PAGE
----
Discord mars MAS program

Despite all the good will between the General Services Administration and
Multiple-Award Schedule vendors in recent years, there is plenty of ill will over the
schedule’s pricing and audit clauses.


That GSA and MAS vendors—after years of debate—are once again at odds over
the requirement that vendors offer government users their best prices and that GSA has the
right to audit vendors’ books brought immediate discussion at the Federation of
Government Information Processing Council’s recent Acquisition Management Conference
in Falls Church, Va.


Although GSA and the Office of Federal Procurement Policy thought they had settled the
dispute in meetings with vendor representatives nearly two years ago, vendors continue to
balk at the clauses. This month the Government Electronics and Information Technology
Association of Arlington, Va., filed a petition with OFPP arguing that the requirements
are out of line with the FAR and procurement reform regulations [GCN, Nov. 23, Page 1].


The discussion arose when Janis Sposato, deputy assistant attorney general for law and
policy in the Justice Department’s Management Division and the department’s
procurement executive, praised the MAS program and, when asked to rate it on a scale of
one to 10, gave the program a 10.


“Schedules are the most flexible and reasonable method to get goods and services
at a competitive price quickly,” she said. “This is the best, and perhaps only,
mechanism we have to purchase state-of-the-art equipment.”


But several vendors in the audience were less charitable. They said they would rate the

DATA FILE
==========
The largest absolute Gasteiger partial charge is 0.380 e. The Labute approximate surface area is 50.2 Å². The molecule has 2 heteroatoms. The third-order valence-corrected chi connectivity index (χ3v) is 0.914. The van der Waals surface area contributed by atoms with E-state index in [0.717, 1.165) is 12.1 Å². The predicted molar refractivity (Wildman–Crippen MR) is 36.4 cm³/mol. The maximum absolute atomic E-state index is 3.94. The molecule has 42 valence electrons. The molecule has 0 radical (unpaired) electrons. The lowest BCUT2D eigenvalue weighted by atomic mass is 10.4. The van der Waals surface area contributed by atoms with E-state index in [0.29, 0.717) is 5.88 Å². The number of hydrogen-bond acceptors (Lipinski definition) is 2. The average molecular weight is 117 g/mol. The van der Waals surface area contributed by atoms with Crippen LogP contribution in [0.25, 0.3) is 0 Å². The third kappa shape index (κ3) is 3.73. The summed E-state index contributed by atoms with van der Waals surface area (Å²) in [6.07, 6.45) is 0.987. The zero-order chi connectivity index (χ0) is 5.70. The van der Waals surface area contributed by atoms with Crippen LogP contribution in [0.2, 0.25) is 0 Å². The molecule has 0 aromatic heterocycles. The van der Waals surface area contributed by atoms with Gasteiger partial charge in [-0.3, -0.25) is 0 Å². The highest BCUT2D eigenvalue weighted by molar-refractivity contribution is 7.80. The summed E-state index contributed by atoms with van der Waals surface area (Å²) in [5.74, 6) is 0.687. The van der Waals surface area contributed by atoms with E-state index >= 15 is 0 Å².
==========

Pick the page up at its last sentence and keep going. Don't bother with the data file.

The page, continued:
program a seven primarily because of the pricing and audit clauses.


“The price reduction clause is, quite frankly, a huge burden,” said Bruce
Leinster, a program director for IBM Corp.


Although he praised GSA’s Federal Supply Service for reinvigorating the schedule
program in recent years, Leinster said that FSS should eliminate the pricing and audit
clauses and rely on competition among vendors.


“Most procurements are vigorously competed and extremely discounted,” he
said. It is in everybody’s interest to make the most up-to-date equipment available
at the best price on the schedule program, Leinster said.


Sposato, however, defended the government clauses. Although agencies watch prices, it
is helpful to know GSA is ensuring that the prices are the best, she said.


William N. Gormley, assistant commissioner of FSS for acquisition, said he often feels
as if the discussions about the pricing and audit clauses he has with vendors resemble
talks with his children. “It’s never enough,” he said.


He noted that FSS made a conscious decision not to do many post-award audits but to
focus instead on pre-award reviews.

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